I love old vintage mysteries – I rarely read modern crime fiction – and if I do its historical or a bit cosy. I adore all those gentlemen sleuths and big houses full of odd crusty characters and convoluted mysteries. But aside from all that which is all pretty great anyway – these old vintage mysteries from that period called the Golden Age of Crime, were proper well written novels, with interesting characters fully explored, they are wonderful period pieces. It is years since I read any Margery Allingham, I think I have actually only read a couple. So I was delighted when my sister slipped a couple of old vintage green Penguin Allingham’s into my birthday pressies this month.
“After his first start of surprise the Inspector swung round to find himself facing a young man perched insecurely on a pile of debris in the warm murky shelter of the stove. A shaft of light from the furnace lit up the figure, throwing him into sharp relief.
The Inspector had a vision of a lank immaculate form surmounted by a pale face half obliterated by enormous horn-rimmed spectacles. The final note of incongruity was struck by an old-fashioned deerstalker cap set jauntily upon the top of the young man’s head.
Chief Detective-Inspector Stanislaus Oates began to laugh. Ten minutes before he had felt that spontaneous mirth was permanently beyond him.
‘Campion!’ he said ‘Who’s after you now?’
Aristocratic amateur sleuth Albert Campion aids his friend Inspector Stanislaus Oates in a very perplexing mystery at the home of a group of unhappy ageing cousins and siblings. The household is certainly a very odd one, matriarchal figure Caroline Faraday is an imperious, tiny woman, doted on by her maid Alice, she rules over her household absolutely. There is an atmosphere of strict Victorianism about the place, old heavy furniture and long drawn out formal meal times. Morning tea is strictly forbidden as are motor cars. Her middle aged children and nephew share the house for purely monetary reasons; they each dislike all the others, and are given to frequent squabbles and sulks. Young Joyce Blount, engaged to a solicitor of Campion’s acquaintance, and distantly related to this odd collection of dependents, comes to consult Campion about the peculiar disappearance of her Uncle Andrew. Andrew Seeley is one of the warring relatives who share the house; Socrates Close. Coincidently Inspector Oates is with Campion when Joyce first meets Campion, and it is later that same day that Uncle Andrew’s body is discovered, shot and bound head and foot in a river. The next day, another of the residents of this large shared house is found poisoned in her bed. Joyce decides to stay in the house with her peculiar relatives – the three of them who are left – despite the worrying turn of events.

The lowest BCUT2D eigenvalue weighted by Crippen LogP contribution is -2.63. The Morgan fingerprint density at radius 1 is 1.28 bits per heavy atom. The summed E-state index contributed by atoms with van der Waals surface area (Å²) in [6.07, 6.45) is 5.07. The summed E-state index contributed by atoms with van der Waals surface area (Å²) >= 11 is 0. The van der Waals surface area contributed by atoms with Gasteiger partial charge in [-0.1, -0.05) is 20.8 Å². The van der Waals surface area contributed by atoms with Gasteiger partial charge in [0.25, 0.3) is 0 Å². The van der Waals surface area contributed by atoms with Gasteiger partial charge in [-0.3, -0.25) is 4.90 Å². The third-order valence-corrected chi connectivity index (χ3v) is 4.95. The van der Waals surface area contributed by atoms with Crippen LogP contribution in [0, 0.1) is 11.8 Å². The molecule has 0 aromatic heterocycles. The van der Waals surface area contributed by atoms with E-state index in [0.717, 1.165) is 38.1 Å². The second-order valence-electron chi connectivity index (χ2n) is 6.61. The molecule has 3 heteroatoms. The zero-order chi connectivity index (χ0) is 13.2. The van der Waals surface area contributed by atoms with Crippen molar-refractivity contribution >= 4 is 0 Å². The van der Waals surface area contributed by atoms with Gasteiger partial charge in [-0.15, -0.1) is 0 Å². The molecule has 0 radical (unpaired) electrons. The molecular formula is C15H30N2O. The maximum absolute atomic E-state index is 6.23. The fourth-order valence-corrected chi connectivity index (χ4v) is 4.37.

Campion and Oates have much to unravel. There are lies and subterfuges to be uncovered, a missing hat, an enormous bare footprint in a flower bed, with yet another mysterious relative lurking somewhere in the background. This is all perfectly marvellous vintage crime fare – locked doors, blackmail and poisoning and a brilliant denouement that I really didn’t see coming.
There was a rather unsettling moment at the end – which I can’t say too much about for obvious reasons – but suddenly out of nowhere came a rather unpleasant piece of casual racism which really left a sour taste. There have been lots of occasions when I have come across slight racist references before in old vintage mysteries – I tend to know already to expect them if there is a character in the story from another country for instance- and steal myself accordingly but this one caught me off guard rather and slightly spoiled a book I had otherwise thoroughly enjoyed. Still all that aside – I am looking forward to reading more Margery Allingham soon especially The China Governess – what a great title!